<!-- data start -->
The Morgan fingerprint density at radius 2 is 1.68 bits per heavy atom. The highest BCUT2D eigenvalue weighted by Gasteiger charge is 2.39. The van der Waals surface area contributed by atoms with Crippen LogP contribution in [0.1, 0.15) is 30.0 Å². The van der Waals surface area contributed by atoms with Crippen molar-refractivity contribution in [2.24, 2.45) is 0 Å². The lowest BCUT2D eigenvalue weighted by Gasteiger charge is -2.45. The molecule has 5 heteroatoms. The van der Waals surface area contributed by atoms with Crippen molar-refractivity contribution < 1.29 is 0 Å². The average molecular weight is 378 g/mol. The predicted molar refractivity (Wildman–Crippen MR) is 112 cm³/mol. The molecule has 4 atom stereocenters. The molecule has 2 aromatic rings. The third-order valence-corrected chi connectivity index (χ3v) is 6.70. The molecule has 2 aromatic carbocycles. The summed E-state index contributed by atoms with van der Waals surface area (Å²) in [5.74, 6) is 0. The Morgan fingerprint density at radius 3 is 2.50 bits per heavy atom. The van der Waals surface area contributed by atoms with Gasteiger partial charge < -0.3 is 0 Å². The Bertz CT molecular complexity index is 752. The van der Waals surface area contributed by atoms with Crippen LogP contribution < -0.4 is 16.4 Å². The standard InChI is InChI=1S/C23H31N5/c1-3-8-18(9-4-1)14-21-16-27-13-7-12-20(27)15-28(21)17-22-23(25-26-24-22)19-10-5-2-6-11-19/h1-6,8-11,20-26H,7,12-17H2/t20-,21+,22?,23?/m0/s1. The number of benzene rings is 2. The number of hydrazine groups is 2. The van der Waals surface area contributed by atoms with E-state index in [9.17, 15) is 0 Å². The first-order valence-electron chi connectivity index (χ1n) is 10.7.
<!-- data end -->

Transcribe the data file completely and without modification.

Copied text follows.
The Morgan fingerprint density at radius 2 is 1.68 bits per heavy atom. The highest BCUT2D eigenvalue weighted by Gasteiger charge is 2.39. The van der Waals surface area contributed by atoms with Crippen LogP contribution in [0.1, 0.15) is 30.0 Å². The van der Waals surface area contributed by atoms with Crippen molar-refractivity contribution in [2.24, 2.45) is 0 Å². The lowest BCUT2D eigenvalue weighted by Gasteiger charge is -2.45. The molecule has 5 heteroatoms. The van der Waals surface area contributed by atoms with Crippen molar-refractivity contribution < 1.29 is 0 Å². The average molecular weight is 378 g/mol. The predicted molar refractivity (Wildman–Crippen MR) is 112 cm³/mol. The molecule has 4 atom stereocenters. The molecule has 2 aromatic rings. The third-order valence-corrected chi connectivity index (χ3v) is 6.70. The molecule has 2 aromatic carbocycles. The summed E-state index contributed by atoms with van der Waals surface area (Å²) in [5.74, 6) is 0. The Morgan fingerprint density at radius 3 is 2.50 bits per heavy atom. The van der Waals surface area contributed by atoms with Gasteiger partial charge < -0.3 is 0 Å². The Bertz CT molecular complexity index is 752. The van der Waals surface area contributed by atoms with Crippen LogP contribution < -0.4 is 16.4 Å². The standard InChI is InChI=1S/C23H31N5/c1-3-8-18(9-4-1)14-21-16-27-13-7-12-20(27)15-28(21)17-22-23(25-26-24-22)19-10-5-2-6-11-19/h1-6,8-11,20-26H,7,12-17H2/t20-,21+,22?,23?/m0/s1. The number of benzene rings is 2. The number of hydrazine groups is 2. The van der Waals surface area contributed by atoms with E-state index in [9.17, 15) is 0 Å². The first-order valence-electron chi connectivity index (χ1n) is 10.7.